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Is Monetary Policy in New Members States Asymmetric?

  • Borek Vasícek


    (Departament d'Economia Aplicada, Universitat Autonoma de Barcelona)

Estimated Taylor rules became popular as a description of monetary policy conduct. There are numerous reasons why real monetary policy can be asymmetric and estimated Taylor rule nonlinear. This paper tests whether monetary policy can be described as asymmetric in three new European Union (EU) members (the Czech Republic, Hungary and Poland), which apply an inflation targeting regime. Two different empirical frameworks are used: (i) a Generalized Method of Moments (GMM) estimation of models that allow discrimination between the sources of potential policy asymmetry but are conditioned by specific underlying relations (Dolado et al., 2004, 2005; Surico, 2007a,b); and (ii) a flexible framework of sample splitting where nonlinearity enters via a threshold variable and monetary policy is allowed to switch between regimes (Hansen, 2000; Caner and Hansen, 2004). We find generally little evidence for asymmetric policy driven by nonlinearities in economic systems, some evidence for asymmetric preferences and some interesting evidence on policy switches driven by the intensity of financial distress in the economy.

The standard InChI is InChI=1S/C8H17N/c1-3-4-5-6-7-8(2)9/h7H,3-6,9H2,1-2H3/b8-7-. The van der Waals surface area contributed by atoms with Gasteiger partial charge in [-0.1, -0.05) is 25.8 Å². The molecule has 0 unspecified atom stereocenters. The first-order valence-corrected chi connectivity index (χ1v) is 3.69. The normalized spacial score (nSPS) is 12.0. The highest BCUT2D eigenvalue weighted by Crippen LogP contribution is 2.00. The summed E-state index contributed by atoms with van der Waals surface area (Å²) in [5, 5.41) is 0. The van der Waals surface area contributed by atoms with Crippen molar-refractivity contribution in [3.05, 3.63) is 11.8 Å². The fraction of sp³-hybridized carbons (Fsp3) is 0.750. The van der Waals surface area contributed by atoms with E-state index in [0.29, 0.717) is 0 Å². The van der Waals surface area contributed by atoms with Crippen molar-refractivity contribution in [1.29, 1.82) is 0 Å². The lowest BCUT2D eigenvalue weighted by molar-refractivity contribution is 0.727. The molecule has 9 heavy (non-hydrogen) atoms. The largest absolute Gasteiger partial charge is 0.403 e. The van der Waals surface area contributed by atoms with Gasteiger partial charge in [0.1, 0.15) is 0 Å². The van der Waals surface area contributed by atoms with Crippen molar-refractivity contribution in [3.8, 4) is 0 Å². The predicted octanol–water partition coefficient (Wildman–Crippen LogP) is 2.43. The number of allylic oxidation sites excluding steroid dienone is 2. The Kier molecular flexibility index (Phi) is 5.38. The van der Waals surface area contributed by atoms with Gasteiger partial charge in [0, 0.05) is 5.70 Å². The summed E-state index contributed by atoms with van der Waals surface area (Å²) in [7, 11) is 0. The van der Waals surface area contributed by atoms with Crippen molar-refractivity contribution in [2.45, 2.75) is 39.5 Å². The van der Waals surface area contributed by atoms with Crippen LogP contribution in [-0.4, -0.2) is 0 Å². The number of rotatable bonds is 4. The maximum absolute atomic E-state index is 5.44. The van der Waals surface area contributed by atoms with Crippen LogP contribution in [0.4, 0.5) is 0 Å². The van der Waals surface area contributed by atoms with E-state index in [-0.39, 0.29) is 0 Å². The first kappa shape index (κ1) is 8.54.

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Paper provided by Department of Applied Economics at Universitat Autonoma of Barcelona in its series Working Papers with number wpdea1010.

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Length: 36 pages
Date of creation: Dec 2010
Date of revision:
Handle: RePEc:uab:wprdea:wpdea1010
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